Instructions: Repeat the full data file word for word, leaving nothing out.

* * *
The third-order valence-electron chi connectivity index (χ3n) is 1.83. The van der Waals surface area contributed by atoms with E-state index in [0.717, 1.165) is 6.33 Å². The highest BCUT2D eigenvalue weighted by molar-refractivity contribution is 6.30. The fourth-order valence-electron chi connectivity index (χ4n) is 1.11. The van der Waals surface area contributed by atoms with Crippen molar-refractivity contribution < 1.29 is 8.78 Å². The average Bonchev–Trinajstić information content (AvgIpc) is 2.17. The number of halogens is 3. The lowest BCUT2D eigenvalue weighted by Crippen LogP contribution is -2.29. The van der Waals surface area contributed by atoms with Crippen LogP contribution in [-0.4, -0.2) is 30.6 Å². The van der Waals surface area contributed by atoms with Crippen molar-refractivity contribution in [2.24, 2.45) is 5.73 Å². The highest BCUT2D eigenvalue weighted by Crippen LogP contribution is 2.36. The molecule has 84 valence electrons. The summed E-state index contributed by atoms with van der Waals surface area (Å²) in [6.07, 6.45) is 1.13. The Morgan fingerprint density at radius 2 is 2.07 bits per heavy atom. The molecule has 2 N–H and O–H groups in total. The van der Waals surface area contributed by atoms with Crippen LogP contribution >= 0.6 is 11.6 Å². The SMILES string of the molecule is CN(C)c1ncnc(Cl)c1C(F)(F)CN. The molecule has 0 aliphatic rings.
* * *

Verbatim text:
The third-order valence-electron chi connectivity index (χ3n) is 1.83. The van der Waals surface area contributed by atoms with E-state index in [0.717, 1.165) is 6.33 Å². The highest BCUT2D eigenvalue weighted by molar-refractivity contribution is 6.30. The fourth-order valence-electron chi connectivity index (χ4n) is 1.11. The van der Waals surface area contributed by atoms with Crippen molar-refractivity contribution < 1.29 is 8.78 Å². The average Bonchev–Trinajstić information content (AvgIpc) is 2.17. The number of halogens is 3. The lowest BCUT2D eigenvalue weighted by Crippen LogP contribution is -2.29. The van der Waals surface area contributed by atoms with Crippen LogP contribution in [-0.4, -0.2) is 30.6 Å². The van der Waals surface area contributed by atoms with Crippen molar-refractivity contribution in [2.24, 2.45) is 5.73 Å². The highest BCUT2D eigenvalue weighted by Crippen LogP contribution is 2.36. The molecule has 84 valence electrons. The summed E-state index contributed by atoms with van der Waals surface area (Å²) in [6.07, 6.45) is 1.13. The Morgan fingerprint density at radius 2 is 2.07 bits per heavy atom. The molecule has 2 N–H and O–H groups in total. The van der Waals surface area contributed by atoms with Crippen LogP contribution >= 0.6 is 11.6 Å². The SMILES string of the molecule is CN(C)c1ncnc(Cl)c1C(F)(F)CN. The molecule has 0 aliphatic rings.